A PROLIFERATION of independent candidates has ignited an intriguing battle for the six Agricultural Region seats at the upcoming State election.
And the mishmash of preference votes is likely to conjure an upset result similar to 2001 when Pauline Hanson's One Nation party won a seat off the major parties, along with the Greens.
A record 41 candidates have nominated for the upper house farming region, sparked by an unprecedented rush of 16 independents and the usual gathering of minor and major parties.
There were 25 nominations at the 2008 election which eventually saw the Nationals win three Agricultural Region seats in an upset result driven by popularity of the party's Royalties for Regions policy.
The Liberals claimed two seats and Labor maintained its traditional single seat.
However, a repeat of that scenario seems remote this time, with the expanded field of candidates diluting the flow of preferences, mostly away from the major parties.
Max Trenorden and Philip Gardiner have defected from the Nationals and are campaigning for re-election heading up a band of five independents that includes prominent Wheatbelt farmer Bill Cowan.
They're focussed on fighting key rural issues they feel have been ignored by the Nationals and Liberals in this term of office, like the retention of Tier 3 rail lines for grain transportation.
The WA Nationals other Agricultural Region MLC Mia Davies will contest the lower house Central Wheatbelt seat vacated by Leader Brendon Grylls who's trying to win the northern mining Pilbara seat off the ALP.
That's likely to pave the way for fresh representation from the traditional farming party's five candidates headed by former chief of staff to O'Connor MP Tony Crook and co-owner and Jennacubbine Livestock Services director Paul Brown.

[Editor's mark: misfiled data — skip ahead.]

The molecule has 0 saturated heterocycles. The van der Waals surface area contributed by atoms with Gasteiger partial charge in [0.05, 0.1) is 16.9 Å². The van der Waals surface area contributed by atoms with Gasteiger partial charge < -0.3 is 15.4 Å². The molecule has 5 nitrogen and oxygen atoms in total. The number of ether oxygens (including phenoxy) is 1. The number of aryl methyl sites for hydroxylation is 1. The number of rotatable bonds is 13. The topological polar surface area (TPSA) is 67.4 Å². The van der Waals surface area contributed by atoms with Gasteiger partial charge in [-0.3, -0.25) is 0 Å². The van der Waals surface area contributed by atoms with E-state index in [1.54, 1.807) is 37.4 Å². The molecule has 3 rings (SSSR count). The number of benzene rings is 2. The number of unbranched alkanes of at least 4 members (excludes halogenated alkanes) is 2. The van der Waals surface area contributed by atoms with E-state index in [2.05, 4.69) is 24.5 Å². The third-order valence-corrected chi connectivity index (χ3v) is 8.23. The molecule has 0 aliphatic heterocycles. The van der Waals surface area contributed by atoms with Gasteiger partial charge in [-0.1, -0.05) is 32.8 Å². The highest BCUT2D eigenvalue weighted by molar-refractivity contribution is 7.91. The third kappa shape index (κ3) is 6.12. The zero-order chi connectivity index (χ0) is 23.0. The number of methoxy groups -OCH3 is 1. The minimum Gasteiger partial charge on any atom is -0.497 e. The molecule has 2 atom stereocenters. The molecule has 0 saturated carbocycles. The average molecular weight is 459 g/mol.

The Liberals and ALP have six candidates each, while the Greens, the Australian Christians, the Shooters and Fishers and Family First Party have two each.
But it's the field of six different independent tickets that's generating the most intrigue, including three that have banded together to fight a single issue against commercial production of Genetically Modified crops.
ABC's political analyst Antony Green says the Agricultural Region was "very difficult to model" with the results depending on initial first preference choices.
Mr Green said with so many minor party groups with preferences "floating around", one of the smaller parties could get up and that's likely to be the Shooters and Fishers.
If the party polls well enough to be ahead of groups like Family First and the Australian Christians, then the Greens' decision to put the lead Shooters and Fishers candidate Rick Mazza ahead of the second Labor, Liberal and National candidates could be critical.
"This region is the one most likely to throw up surprises," he said on his election analysis website.
The departure of two Nationals - and one potentially becoming an independent - would also have an impact on the overall dynamics in the Legislative Council.
The Nationals currently hold the balance of power with five upper house seats (including Mr Trenorden and Mr Gardiner) adding to the Liberals 16, while the ALP holding 11 seats and the Greens four.
WA Nationals President Colin Holt said the minor parties and smaller independent groups had "no real chance" of winning a seat.
But he expressed concerns about the minor parties and independents giving the Nationals low preference.
According to details of the preference voting released this week, Mr Trenorden's independents have allocated their preferences to minor parties and independents, while placing Labor, the Nationals and Greens at the bottom.
Mr Holt said "that's for them to decide - we're just going to get onto it".
But he warned that strategy could see Mr Trenorden's independents win one seat, or assist the ALP with winning two.
Mr Holt said the Liberals giving preferences to Mr Trenorden ahead of the Nationals second candidate would strengthen the former National Party leader's re-election chances.
Mr Trenorden said the voting ticket preferences, as submitted by the Liberal and National parties for the Agricultural Region, showed that "in reality, the two parties were preferencing each other".
"It is imperative that the electorate be aware that by voting for either the Liberal or National party candidates that it endorses the current Government's policy namely: the closure of Tier 3 and no active Government participation in Crop Risk Mitigation Insurance," he said.
And in a second scenario; Mr Trenorden's independents giving their preferences to the minor parties and putting the ALP ahead of the Nationals, would only increase the possibility of the ALP winning two positions.
But he said those dilemmas could be avoided by voting for the Nationals first, to retain Royalties for Regions, "and that's been our story all along".